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Belowground microbes mitigate plant-plant competition

  • Articles in SCI Journals
  • Jul, 2018

Fonseca, M., Dias, T.Carolino M., Costa França, M.G. & Cruz, C. (2017) Belowground microbes mitigate plant-plant competition.

Plant Science, 262, 175-181. DOI:DOI:10.1016/j.plantsci.2017.06.006 (IF2017 3.712; Q1 Plant Sciences)
Summary:

Dimorphandra wilsonii, a Cerrado endemic Fabaceae tree, is threatened by land-use changes. The few remaining individuals occur in areas dominated by alien grasses like Urochloa decumbens. We tested the impact of nitrogen (N) availability and symbionts’ presence on mitigating the effects of competition from U. decumbens.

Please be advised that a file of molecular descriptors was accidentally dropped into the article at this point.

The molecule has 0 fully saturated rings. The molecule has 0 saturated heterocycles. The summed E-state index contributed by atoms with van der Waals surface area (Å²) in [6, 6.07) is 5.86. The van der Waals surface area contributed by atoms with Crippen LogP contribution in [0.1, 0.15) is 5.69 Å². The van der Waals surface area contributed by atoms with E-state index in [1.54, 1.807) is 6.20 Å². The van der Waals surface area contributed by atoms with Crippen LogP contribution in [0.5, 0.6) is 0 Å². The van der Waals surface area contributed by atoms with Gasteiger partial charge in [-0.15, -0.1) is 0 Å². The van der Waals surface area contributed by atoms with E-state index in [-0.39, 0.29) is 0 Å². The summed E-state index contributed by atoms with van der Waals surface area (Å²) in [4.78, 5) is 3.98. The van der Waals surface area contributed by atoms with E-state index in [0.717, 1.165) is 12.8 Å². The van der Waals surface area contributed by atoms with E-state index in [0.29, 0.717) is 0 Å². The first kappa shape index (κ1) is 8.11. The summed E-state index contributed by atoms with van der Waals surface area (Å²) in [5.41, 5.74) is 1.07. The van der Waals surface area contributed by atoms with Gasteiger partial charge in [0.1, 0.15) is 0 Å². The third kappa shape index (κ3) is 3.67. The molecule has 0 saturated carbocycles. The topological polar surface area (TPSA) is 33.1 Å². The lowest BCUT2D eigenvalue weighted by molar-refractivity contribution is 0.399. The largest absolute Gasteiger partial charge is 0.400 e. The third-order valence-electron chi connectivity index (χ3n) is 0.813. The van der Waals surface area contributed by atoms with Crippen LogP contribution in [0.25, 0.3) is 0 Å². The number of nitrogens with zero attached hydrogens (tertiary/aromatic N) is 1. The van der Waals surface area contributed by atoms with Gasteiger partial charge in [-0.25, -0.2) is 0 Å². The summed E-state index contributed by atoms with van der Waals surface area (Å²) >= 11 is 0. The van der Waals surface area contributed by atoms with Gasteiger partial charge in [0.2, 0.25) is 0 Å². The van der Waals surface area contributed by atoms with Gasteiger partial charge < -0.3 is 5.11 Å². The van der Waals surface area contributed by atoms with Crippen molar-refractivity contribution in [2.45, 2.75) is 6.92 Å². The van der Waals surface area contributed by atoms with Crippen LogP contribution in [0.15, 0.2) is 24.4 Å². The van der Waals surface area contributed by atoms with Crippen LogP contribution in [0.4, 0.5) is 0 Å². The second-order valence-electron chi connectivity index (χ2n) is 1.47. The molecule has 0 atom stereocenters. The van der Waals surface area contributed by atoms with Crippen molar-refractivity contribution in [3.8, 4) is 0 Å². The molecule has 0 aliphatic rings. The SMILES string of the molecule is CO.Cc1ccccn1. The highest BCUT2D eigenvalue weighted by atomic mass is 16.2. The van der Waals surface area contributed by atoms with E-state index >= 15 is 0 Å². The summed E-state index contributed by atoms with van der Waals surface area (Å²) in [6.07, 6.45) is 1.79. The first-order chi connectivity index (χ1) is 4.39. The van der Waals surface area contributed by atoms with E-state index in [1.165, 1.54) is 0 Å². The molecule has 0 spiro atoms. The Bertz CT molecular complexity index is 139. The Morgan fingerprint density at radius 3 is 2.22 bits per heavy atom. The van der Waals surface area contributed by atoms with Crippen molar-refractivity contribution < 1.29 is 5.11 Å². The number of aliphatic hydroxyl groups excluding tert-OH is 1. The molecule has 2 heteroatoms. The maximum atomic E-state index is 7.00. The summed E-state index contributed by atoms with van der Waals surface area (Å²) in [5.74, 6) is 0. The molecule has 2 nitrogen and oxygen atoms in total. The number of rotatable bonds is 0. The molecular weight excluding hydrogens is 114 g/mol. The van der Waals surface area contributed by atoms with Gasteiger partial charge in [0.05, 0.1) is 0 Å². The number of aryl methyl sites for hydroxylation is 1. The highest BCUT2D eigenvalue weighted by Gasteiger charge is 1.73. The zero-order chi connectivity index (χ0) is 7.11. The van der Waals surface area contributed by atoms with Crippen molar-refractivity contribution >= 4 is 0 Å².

Dimorphandra wilsonii seedlings were 50-week pot-cultivated under limiting (3 mM) or non-limiting (10 mM) N, with or without U. decumbens, and inoculated or not with a N-fixer (Bradyrhizobium sp.) and an arbuscular mycorrhizal fungus (AMF – Glomus etunicatum), both forming symbioses in the field.

Since D. wilsonii seedlings grew more and ‘lost’ fewer nutrients under the symbionts’ presence, symbionts mitigated plant-plant competition. Under limiting N, inoculated D. wilsonii seedlings grew more (despite no nodulation), but N fixation was only suggested when inoculated D. wilsonii seedlings competed with U. decumbensD. wilsonii13C, and substrate’s carbon and respiration suggest that only the microbes performing key functions received plant carbon. Under non-limiting N, inoculated D. wilsonii seedlings became enriched in 13C, substrate accumulated carbon and microbial respiration increased, suggesting a more generalist microbial community. Data suggest inoculating D. wilsoniiseeds/seedlings with AMF and N-fixers as a conservation measure. However, long-term field-studies need to confirm these conclusions.


https://www.sciencedirect.com/science/article/pii/S016894521730122X!